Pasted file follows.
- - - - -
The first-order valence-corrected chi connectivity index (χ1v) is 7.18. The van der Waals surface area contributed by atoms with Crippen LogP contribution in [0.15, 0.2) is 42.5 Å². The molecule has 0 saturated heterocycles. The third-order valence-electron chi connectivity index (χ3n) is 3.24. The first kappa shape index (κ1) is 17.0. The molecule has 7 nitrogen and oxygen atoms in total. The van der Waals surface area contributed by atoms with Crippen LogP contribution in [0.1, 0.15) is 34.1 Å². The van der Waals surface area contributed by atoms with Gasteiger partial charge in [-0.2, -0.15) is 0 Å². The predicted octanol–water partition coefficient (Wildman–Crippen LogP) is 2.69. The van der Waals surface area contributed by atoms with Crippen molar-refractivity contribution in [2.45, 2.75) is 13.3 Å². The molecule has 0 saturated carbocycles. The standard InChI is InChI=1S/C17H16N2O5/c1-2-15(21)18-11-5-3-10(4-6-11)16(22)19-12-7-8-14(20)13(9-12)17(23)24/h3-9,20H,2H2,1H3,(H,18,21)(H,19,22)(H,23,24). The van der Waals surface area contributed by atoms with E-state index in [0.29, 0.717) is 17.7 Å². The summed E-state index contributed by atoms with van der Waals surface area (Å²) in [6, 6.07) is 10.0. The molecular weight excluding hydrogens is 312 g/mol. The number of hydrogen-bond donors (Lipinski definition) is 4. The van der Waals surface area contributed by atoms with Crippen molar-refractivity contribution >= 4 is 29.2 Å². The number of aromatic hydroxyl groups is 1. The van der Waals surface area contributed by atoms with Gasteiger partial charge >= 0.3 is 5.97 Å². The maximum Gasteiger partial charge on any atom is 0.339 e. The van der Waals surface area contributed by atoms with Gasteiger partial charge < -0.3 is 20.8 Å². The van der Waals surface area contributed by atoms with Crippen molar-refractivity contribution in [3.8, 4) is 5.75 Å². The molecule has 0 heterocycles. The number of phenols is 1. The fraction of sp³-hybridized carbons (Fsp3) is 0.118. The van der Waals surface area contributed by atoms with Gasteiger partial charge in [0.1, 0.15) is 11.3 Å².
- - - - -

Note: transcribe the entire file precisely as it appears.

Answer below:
The first-order valence-corrected chi connectivity index (χ1v) is 7.18. The van der Waals surface area contributed by atoms with Crippen LogP contribution in [0.15, 0.2) is 42.5 Å². The molecule has 0 saturated heterocycles. The third-order valence-electron chi connectivity index (χ3n) is 3.24. The first kappa shape index (κ1) is 17.0. The molecule has 7 nitrogen and oxygen atoms in total. The van der Waals surface area contributed by atoms with Crippen LogP contribution in [0.1, 0.15) is 34.1 Å². The van der Waals surface area contributed by atoms with Gasteiger partial charge in [-0.2, -0.15) is 0 Å². The predicted octanol–water partition coefficient (Wildman–Crippen LogP) is 2.69. The van der Waals surface area contributed by atoms with Crippen molar-refractivity contribution in [2.45, 2.75) is 13.3 Å². The molecule has 0 saturated carbocycles. The standard InChI is InChI=1S/C17H16N2O5/c1-2-15(21)18-11-5-3-10(4-6-11)16(22)19-12-7-8-14(20)13(9-12)17(23)24/h3-9,20H,2H2,1H3,(H,18,21)(H,19,22)(H,23,24). The van der Waals surface area contributed by atoms with E-state index in [0.29, 0.717) is 17.7 Å². The summed E-state index contributed by atoms with van der Waals surface area (Å²) in [6, 6.07) is 10.0. The molecular weight excluding hydrogens is 312 g/mol. The number of hydrogen-bond donors (Lipinski definition) is 4. The van der Waals surface area contributed by atoms with Crippen molar-refractivity contribution >= 4 is 29.2 Å². The number of aromatic hydroxyl groups is 1. The van der Waals surface area contributed by atoms with Gasteiger partial charge >= 0.3 is 5.97 Å². The maximum Gasteiger partial charge on any atom is 0.339 e. The van der Waals surface area contributed by atoms with Gasteiger partial charge < -0.3 is 20.8 Å². The van der Waals surface area contributed by atoms with Crippen molar-refractivity contribution in [3.8, 4) is 5.75 Å². The molecule has 0 heterocycles. The number of phenols is 1. The fraction of sp³-hybridized carbons (Fsp3) is 0.118. The van der Waals surface area contributed by atoms with Gasteiger partial charge in [0.1, 0.15) is 11.3 Å².